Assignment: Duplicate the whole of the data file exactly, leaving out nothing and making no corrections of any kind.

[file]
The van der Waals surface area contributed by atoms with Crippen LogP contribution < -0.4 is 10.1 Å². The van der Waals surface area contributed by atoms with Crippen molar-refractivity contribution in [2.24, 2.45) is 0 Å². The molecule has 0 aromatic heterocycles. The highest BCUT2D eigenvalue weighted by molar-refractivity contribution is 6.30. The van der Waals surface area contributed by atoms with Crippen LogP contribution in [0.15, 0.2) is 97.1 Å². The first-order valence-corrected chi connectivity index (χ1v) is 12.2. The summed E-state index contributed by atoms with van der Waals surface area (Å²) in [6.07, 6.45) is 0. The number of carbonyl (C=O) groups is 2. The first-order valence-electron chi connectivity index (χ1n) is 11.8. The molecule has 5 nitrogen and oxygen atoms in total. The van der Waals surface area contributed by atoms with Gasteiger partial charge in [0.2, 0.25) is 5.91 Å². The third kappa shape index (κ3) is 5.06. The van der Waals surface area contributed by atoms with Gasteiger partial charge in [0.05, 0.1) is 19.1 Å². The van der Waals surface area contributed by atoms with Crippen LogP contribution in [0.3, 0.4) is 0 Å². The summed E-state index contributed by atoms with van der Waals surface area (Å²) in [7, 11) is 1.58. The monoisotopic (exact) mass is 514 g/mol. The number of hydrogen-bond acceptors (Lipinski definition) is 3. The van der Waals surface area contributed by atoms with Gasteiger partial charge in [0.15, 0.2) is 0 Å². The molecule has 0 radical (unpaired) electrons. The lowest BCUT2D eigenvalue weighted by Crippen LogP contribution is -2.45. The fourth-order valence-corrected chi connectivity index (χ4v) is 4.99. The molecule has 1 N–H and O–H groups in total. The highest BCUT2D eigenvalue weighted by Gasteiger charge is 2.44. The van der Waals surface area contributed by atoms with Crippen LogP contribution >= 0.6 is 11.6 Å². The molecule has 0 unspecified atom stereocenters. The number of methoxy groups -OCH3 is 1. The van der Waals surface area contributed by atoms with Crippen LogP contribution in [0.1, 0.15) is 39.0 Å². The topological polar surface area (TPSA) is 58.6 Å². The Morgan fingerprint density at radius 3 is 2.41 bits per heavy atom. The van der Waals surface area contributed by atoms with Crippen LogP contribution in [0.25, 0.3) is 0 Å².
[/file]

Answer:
The van der Waals surface area contributed by atoms with Crippen LogP contribution < -0.4 is 10.1 Å². The van der Waals surface area contributed by atoms with Crippen molar-refractivity contribution in [2.24, 2.45) is 0 Å². The molecule has 0 aromatic heterocycles. The highest BCUT2D eigenvalue weighted by molar-refractivity contribution is 6.30. The van der Waals surface area contributed by atoms with Crippen LogP contribution in [0.15, 0.2) is 97.1 Å². The first-order valence-corrected chi connectivity index (χ1v) is 12.2. The summed E-state index contributed by atoms with van der Waals surface area (Å²) in [6.07, 6.45) is 0. The number of carbonyl (C=O) groups is 2. The first-order valence-electron chi connectivity index (χ1n) is 11.8. The molecule has 5 nitrogen and oxygen atoms in total. The van der Waals surface area contributed by atoms with Gasteiger partial charge in [0.2, 0.25) is 5.91 Å². The third kappa shape index (κ3) is 5.06. The van der Waals surface area contributed by atoms with Gasteiger partial charge in [0.05, 0.1) is 19.1 Å². The van der Waals surface area contributed by atoms with Crippen LogP contribution in [0.3, 0.4) is 0 Å². The summed E-state index contributed by atoms with van der Waals surface area (Å²) in [7, 11) is 1.58. The monoisotopic (exact) mass is 514 g/mol. The number of hydrogen-bond acceptors (Lipinski definition) is 3. The van der Waals surface area contributed by atoms with Gasteiger partial charge in [0.15, 0.2) is 0 Å². The molecule has 0 radical (unpaired) electrons. The lowest BCUT2D eigenvalue weighted by Crippen LogP contribution is -2.45. The fourth-order valence-corrected chi connectivity index (χ4v) is 4.99. The molecule has 1 N–H and O–H groups in total. The highest BCUT2D eigenvalue weighted by Gasteiger charge is 2.44. The van der Waals surface area contributed by atoms with Crippen LogP contribution >= 0.6 is 11.6 Å². The molecule has 0 unspecified atom stereocenters. The number of methoxy groups -OCH3 is 1. The van der Waals surface area contributed by atoms with Crippen LogP contribution in [0.1, 0.15) is 39.0 Å². The topological polar surface area (TPSA) is 58.6 Å². The Morgan fingerprint density at radius 3 is 2.41 bits per heavy atom. The van der Waals surface area contributed by atoms with Crippen LogP contribution in [0.25, 0.3) is 0 Å².